Local Pilots, Flight Attendant Unions React to American Airlines Job Cuts

Union leaders seek federal relief to avoid cuts

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American Airlines shared grim news with employees Tuesday. Furloughs or separation from the company will hit 19,000 workers unless Congress extends CARES Act funding before the end of September to provide more relief from the coronavirus pandemic.

The announcement came Tuesday in letters from top American Airlines officials to employees.

Of 17,500 union workers slated to be furloughed around the company’s network, more than 8,000 are flight attendants.

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“The news is nothing short of devastation. The numbers are increased by a lot compared to what they thought they would be,” said Paul Hartshorn Jr. with the Association of Professional Flight Attendants.

Dallas-Fort Worth Airport is American’s largest hub. The company moved into a new Fort Worth headquarters building less than a year ago. 

All those American Airlines workers spend money that trickles down to support other North Texas jobs. So union leaders argue it is not just airline employees who should be alarmed by Tuesday’s announcement.

“We are at the epicenter of a lot of other jobs and that’s why the CARES Act extension of that investment is so important. We just need a little more time and we’ll get there,” said Capt. Dennis Tajer, a spokesman for the Allied Pilots Association. The pilots’ union is based in Fort Worth.

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In addition to the 17,500 union workers, another 1,500 management and support staff people are to be involuntarily separated by the end of September.

“This has the potential to reach way beyond the aviation industry and truly devastate the economy,” Hartshorn said. The flight attendants’ union is based in Euless.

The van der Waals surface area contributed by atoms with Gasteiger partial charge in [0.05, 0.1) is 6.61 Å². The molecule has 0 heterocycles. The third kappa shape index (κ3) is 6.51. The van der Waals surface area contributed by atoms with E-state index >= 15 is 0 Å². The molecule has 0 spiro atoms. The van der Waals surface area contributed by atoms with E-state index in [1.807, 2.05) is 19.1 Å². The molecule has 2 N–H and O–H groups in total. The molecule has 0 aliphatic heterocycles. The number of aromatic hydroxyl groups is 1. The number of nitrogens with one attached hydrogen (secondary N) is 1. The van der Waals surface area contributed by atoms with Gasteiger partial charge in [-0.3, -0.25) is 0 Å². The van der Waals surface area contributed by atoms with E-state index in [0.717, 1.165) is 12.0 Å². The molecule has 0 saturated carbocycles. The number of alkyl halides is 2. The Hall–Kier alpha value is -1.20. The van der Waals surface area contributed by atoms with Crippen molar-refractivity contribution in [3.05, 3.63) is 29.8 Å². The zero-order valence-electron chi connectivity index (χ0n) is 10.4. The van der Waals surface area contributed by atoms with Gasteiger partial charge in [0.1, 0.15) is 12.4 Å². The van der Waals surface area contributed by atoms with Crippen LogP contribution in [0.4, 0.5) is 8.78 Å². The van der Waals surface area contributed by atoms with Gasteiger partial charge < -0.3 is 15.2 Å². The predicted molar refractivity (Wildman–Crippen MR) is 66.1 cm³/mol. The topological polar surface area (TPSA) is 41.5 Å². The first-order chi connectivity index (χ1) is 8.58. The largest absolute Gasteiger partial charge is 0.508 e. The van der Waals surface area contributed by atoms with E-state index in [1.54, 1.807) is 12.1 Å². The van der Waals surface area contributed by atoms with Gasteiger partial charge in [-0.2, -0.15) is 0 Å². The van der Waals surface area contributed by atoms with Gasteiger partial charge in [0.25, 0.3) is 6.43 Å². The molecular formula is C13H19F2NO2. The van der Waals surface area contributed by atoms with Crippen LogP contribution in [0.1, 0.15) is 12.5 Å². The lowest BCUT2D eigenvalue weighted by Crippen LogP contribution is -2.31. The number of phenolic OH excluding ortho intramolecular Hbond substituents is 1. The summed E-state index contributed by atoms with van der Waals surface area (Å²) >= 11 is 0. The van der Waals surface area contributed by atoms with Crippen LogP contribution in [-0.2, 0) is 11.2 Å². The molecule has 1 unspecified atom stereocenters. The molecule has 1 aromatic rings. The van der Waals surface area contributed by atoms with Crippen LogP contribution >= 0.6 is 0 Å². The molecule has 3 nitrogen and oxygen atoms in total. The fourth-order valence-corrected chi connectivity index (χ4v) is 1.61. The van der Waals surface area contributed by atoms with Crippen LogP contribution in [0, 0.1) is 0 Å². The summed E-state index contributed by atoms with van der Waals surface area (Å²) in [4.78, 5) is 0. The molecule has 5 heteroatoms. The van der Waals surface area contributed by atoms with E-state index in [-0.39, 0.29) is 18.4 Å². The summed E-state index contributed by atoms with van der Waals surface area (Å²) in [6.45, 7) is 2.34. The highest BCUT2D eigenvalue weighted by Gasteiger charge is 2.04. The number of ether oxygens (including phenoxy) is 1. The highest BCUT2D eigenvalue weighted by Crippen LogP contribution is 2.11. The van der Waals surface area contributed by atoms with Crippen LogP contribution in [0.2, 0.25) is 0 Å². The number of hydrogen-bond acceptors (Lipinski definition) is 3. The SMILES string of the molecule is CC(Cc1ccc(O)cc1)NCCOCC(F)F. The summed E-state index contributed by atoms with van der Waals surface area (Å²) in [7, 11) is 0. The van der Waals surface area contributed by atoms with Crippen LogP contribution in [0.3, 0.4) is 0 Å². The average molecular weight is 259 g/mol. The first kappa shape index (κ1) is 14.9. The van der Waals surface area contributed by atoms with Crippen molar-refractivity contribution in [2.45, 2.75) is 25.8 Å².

The planned job cuts come after 23,000 other American Airlines employees took voluntary separation or leave earlier this year.

The company said current passenger traffic does not support the remaining number of workers.

Aviation attorney Kent Krause said it could be years before traffic returns to pre-pandemic levels.

“I would say we are looking at something like 2022 or something on that range when things are really clicking back on,” he said.

Business people who have become accustomed to teleconference meetings may find expensive travel less necessary in the future, as well.

“It saves our clients’ money and certainly allows us to work more efficiently so I do think some of those same sorts of things are going to continue,” Krause said.

The airline union people argue that cutting so many people would leave aviation unprepared for the economic rebound that could come as soon as there is a coronavirus vaccine.

“We're likely to do an interview in six months about how people can't find a seat and when they do it's very expensive,” Tajer said.

The unions said that airline people may not be able to return to work on extremely short notice.

“We have FAA required training that we have to meet,” Hartshorn said.

The airlines and their unions are pushing for an extension of the federal support.

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